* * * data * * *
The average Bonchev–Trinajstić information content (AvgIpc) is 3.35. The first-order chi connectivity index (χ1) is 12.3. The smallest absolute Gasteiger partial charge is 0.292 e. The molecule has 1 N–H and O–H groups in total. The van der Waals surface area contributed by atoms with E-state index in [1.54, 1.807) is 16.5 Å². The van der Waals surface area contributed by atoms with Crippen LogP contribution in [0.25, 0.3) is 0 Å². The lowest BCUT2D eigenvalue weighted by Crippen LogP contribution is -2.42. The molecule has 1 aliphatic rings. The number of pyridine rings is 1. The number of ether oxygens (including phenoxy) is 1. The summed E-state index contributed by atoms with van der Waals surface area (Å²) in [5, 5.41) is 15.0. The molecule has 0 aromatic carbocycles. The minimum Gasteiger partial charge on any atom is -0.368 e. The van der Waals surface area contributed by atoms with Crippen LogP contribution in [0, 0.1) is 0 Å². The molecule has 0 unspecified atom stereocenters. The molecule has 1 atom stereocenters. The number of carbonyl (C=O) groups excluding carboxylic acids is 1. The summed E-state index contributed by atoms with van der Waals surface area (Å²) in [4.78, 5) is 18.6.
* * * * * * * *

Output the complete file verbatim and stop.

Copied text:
The average Bonchev–Trinajstić information content (AvgIpc) is 3.35. The first-order chi connectivity index (χ1) is 12.3. The smallest absolute Gasteiger partial charge is 0.292 e. The molecule has 1 N–H and O–H groups in total. The van der Waals surface area contributed by atoms with E-state index in [1.54, 1.807) is 16.5 Å². The van der Waals surface area contributed by atoms with Crippen LogP contribution in [0.25, 0.3) is 0 Å². The lowest BCUT2D eigenvalue weighted by Crippen LogP contribution is -2.42. The molecule has 1 aliphatic rings. The number of pyridine rings is 1. The number of ether oxygens (including phenoxy) is 1. The summed E-state index contributed by atoms with van der Waals surface area (Å²) in [5, 5.41) is 15.0. The molecule has 0 aromatic carbocycles. The minimum Gasteiger partial charge on any atom is -0.368 e. The van der Waals surface area contributed by atoms with Crippen LogP contribution in [0, 0.1) is 0 Å². The molecule has 0 unspecified atom stereocenters. The molecule has 1 atom stereocenters. The number of carbonyl (C=O) groups excluding carboxylic acids is 1. The summed E-state index contributed by atoms with van der Waals surface area (Å²) in [4.78, 5) is 18.6.